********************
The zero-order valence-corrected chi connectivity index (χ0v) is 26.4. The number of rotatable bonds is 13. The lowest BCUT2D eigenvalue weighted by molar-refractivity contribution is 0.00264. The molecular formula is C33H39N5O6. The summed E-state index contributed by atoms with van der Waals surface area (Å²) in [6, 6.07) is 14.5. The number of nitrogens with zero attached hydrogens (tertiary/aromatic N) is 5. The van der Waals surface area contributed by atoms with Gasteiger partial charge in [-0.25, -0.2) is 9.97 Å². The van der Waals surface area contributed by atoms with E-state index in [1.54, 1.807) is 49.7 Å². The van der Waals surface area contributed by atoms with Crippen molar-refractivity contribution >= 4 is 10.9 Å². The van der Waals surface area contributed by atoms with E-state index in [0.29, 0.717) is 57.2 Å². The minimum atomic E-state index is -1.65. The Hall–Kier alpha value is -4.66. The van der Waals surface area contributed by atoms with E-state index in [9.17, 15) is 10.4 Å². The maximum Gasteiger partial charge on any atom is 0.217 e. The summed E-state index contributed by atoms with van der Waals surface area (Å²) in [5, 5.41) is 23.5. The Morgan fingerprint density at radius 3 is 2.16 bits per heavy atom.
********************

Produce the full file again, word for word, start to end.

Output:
The zero-order valence-corrected chi connectivity index (χ0v) is 26.4. The number of rotatable bonds is 13. The lowest BCUT2D eigenvalue weighted by molar-refractivity contribution is 0.00264. The molecular formula is C33H39N5O6. The summed E-state index contributed by atoms with van der Waals surface area (Å²) in [6, 6.07) is 14.5. The number of nitrogens with zero attached hydrogens (tertiary/aromatic N) is 5. The van der Waals surface area contributed by atoms with Gasteiger partial charge in [-0.25, -0.2) is 9.97 Å². The van der Waals surface area contributed by atoms with E-state index in [1.54, 1.807) is 49.7 Å². The van der Waals surface area contributed by atoms with Crippen molar-refractivity contribution >= 4 is 10.9 Å². The van der Waals surface area contributed by atoms with E-state index in [0.29, 0.717) is 57.2 Å². The minimum atomic E-state index is -1.65. The Hall–Kier alpha value is -4.66. The van der Waals surface area contributed by atoms with E-state index in [9.17, 15) is 10.4 Å². The maximum Gasteiger partial charge on any atom is 0.217 e. The summed E-state index contributed by atoms with van der Waals surface area (Å²) in [5, 5.41) is 23.5. The Morgan fingerprint density at radius 3 is 2.16 bits per heavy atom.